Disentangling the association of hydroxychloroquine treatment with mortality in covid-19 hospitalized patients through hierarchical clustering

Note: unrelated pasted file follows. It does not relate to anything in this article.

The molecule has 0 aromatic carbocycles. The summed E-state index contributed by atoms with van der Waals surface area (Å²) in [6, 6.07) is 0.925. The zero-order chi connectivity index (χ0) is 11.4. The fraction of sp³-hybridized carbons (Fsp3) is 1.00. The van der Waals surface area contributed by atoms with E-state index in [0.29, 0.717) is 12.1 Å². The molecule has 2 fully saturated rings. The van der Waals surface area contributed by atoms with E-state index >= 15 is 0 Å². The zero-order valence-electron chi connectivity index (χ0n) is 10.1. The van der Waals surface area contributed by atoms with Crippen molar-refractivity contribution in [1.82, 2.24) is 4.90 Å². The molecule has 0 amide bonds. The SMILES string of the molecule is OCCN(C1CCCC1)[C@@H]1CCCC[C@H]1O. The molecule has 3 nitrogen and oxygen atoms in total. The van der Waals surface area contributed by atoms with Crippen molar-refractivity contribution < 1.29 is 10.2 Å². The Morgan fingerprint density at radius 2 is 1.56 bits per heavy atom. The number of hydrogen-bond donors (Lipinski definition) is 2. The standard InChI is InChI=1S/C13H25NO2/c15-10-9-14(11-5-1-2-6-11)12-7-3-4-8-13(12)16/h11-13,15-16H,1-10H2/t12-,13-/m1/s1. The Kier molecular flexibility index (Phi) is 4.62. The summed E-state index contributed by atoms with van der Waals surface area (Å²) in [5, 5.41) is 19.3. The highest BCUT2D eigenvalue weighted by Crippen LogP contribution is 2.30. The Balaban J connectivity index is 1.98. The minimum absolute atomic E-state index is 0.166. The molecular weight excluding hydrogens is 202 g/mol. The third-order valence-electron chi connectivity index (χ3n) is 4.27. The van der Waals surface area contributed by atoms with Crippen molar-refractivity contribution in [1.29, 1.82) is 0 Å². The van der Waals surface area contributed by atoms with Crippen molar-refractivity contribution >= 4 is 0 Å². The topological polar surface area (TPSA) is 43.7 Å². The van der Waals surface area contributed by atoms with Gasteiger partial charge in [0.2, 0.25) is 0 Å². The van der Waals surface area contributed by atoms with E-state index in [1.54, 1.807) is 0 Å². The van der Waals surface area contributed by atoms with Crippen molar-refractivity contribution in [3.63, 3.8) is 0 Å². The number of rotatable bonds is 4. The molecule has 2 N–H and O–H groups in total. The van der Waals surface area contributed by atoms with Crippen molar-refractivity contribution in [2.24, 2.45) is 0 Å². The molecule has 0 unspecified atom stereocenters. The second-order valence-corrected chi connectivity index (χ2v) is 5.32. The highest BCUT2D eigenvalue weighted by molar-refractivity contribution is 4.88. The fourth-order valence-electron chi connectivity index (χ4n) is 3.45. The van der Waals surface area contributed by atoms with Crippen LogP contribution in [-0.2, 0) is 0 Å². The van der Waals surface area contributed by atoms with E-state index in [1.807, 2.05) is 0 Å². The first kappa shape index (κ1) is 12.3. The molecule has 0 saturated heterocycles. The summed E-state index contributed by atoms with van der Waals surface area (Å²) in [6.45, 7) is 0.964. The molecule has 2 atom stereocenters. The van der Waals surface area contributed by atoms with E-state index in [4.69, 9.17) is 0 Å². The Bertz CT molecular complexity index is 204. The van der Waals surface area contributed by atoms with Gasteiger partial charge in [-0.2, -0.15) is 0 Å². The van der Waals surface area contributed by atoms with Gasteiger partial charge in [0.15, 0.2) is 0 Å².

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    none111The efficacy of hydroxychloroquine (HCQ) in treating SARS-CoV-2 infection is harshly debated, with observational and experimental studies reporting contrasting results. To clarify the role of HCQ in Covid-19 patients, we carried out a retrospective observational study of 4,396 unselected patients hospitalized for Covid-19 in Italy (February–May 2020). Patients’ characteristics were collected at entry, including age, sex, obesity, smoking status, blood parameters, history of diabetes, cancer, cardiovascular and chronic pulmonary diseases, and medications in use. These were used to identify subtypes of patients with similar characteristics through hierarchical clustering based on Gower distance. Using multivariable Cox regressions, these clusters were then tested for association with mortality and modification of effect by treatment with HCQ. We identified two clusters, one of 3,913 younger patients with lower circulating inflammation levels and better renal function, and one of 483 generally older and more comorbid subjects, more prevalently men and smokers. The latter group was at increased death risk adjusted by HCQ (HR [CI95%] = 3.80[3.08-4.67]), while HCQ showed an independent inverse association (0.51[0.43-0.61]), as well as a significant influence of cluster∗HCQ interaction (p &lt; 0.001). This was driven by a differential association of HCQ with mortality between the high (0.89[0.65-1.22]) and the low risk cluster (0.46[0.39-0.54]). These effects survived adjustments for additional medications in use and were concordant with associations with disease severity and outcome. These findings suggest a particularly beneficial effect of HCQ within low risk Covid-19 patients and may contribute to clarifying the current controversy on HCQ efficacy in Covid-19 treatment.noneDi Castelnuovo A.; Gialluisi A.; Antinori A.; Berselli N.; Blandi L.; Bonaccio M.; Bruno R.; Cauda R.; Costanzo S.; Guaraldi G.; Menicanti L.; Mennuni M.; My I.; Parruti G.; Patti G.; Perlini S.; Santilli F.; Signorelli C.; Stefanini G.; Vergori A.; Ageno W.; Agodi A.; Agostoni P.; Aiello L.; Moghazi S.A.; Arboretti R.; Aucella F.; Barbieri G.; Barchitta M.; Bonfanti P.; Cacciatore F.; Caiano L.; Cannata F.; Carrozzi L.; Cascio A.; Castiglione G.; Cicullo A.; Cingolani A.; Cipollone F.; Colomba C.; Colombo C.; Crisetti A.; Crosta F.; Danzi G.B.; D'Ardes D.; de Gaetano Donati K.; Di Gennaro F.; Di Tano G.; D'Offizi G.; Fusco F.M.; Gaudiosi C.; Gentile I.; Gianfagna F.; Giuliano G.; Graziani E.; Guarnieri G.; Langella V.; Larizza G.; Leone A.; Maccagni G.; Magni F.; Maitan S.; Mancarella S.; Manuele R.; Mapelli M.; Maragna R.; Marcucci R.; Maresca G.; Marongiu S.; Marotta C.; Marra L.; Mastroianni F.; Mengozzi A.; Meschiari M.; Milic J.; Minutolo F.; Mussinelli R.; Mussini C.; Musso M.; Odone A.; Olivieri M.; Palimodde A.; Pasi E.; Pesavento R.; Petri F.; Pivato C.A.; Poletti V.; Ravaglia C.; Righetti G.; Rognoni A.; Rossato M.; Rossi I.; Rossi M.; Sabena A.; Salinaro F.; Sangiovanni V.; Sanrocco C.; Moriello N.S.; Scorzolini L.; Sgariglia R.; Simeone P.G.; Spinicci M.; Tamburrini E.; Torti C.; Trecarichi E.M.; Vettor R.; Vianello A.; Vinceti M.; Virdis A.; de Caterina R.; Iacoviello L.Di Castelnuovo, A.; Gialluisi, A.; Antinori, A.; Berselli, N.; Blandi, L.; Bonaccio, M.; Bruno, R.; Cauda, R.; Costanzo, S.; Guaraldi, G.; Menicanti, L.; Mennuni, M.; My, I.; Parruti, G.; Patti, G.; Perlini, S.; Santilli, F.; Signorelli, C.; Stefanini, G.; Vergori, A.; Ageno, W.; Agodi, A.; Agostoni, P.; Aiello, L.; Moghazi, S. A.; Arboretti, R.; Aucella, F.; Barbieri, G.; Barchitta, M.; Bonfanti, P.; Cacciatore, F.; Caiano, L.; Cannata, F.; Carrozzi, L.; Cascio, A.; Castiglione, G.; Cicullo, A.; Cingolani, A.; Cipollone, F.; Colomba, C.; Colombo, C.; Crisetti, A.; Crosta, F.; Danzi, G. B.; D'Ardes, D.; de Gaetano Donati, K.; Di Gennaro, F.; Di Tano, G.; D'Offizi, G.; Fusco, F. M.; Gaudiosi, C.; Gentile, I.; Gianfagna, F.; Giuliano, G.; Graziani, E.; Guarnieri, G.; Langella, V.; Larizza, G.; Leone, A.; Maccagni, G.; Magni, F.; Maitan, S.; Mancarella, S.; Manuele, R.; Mapelli, M.; Maragna, R.; Marcucci, R.; Maresca, G.; Marongiu, S.; Marotta, C.; Marra, L.; Mastroianni, F.; Mengozzi, A.; Meschiari, M.; Milic, J.; Minutolo, F.; Mussinelli, R.; Mussini, C.; Musso, M.; Odone, A.; Olivieri, M.; Palimodde, A.; Pasi, E.; Pesavento, R.; Petri, F.; Pivato, C. A.; Poletti, V.; Ravaglia, C.; Righetti, G.; Rognoni, A.; Rossato, M.; Rossi, I.; Rossi, M.; Sabena, A.; Salinaro, F.; Sangiovanni, V.; Sanrocco, C.; Moriello, N. S.; Scorzolini, L.; Sgariglia, R.; Simeone, P. G.; Spinicci, M.; Tamburrini, E.; Torti, C.; Trecarichi, E. M.; Vettor, R.; Vianello, A.; Vinceti, M.; Virdis, A.; de Caterina, R.; Iacoviello, L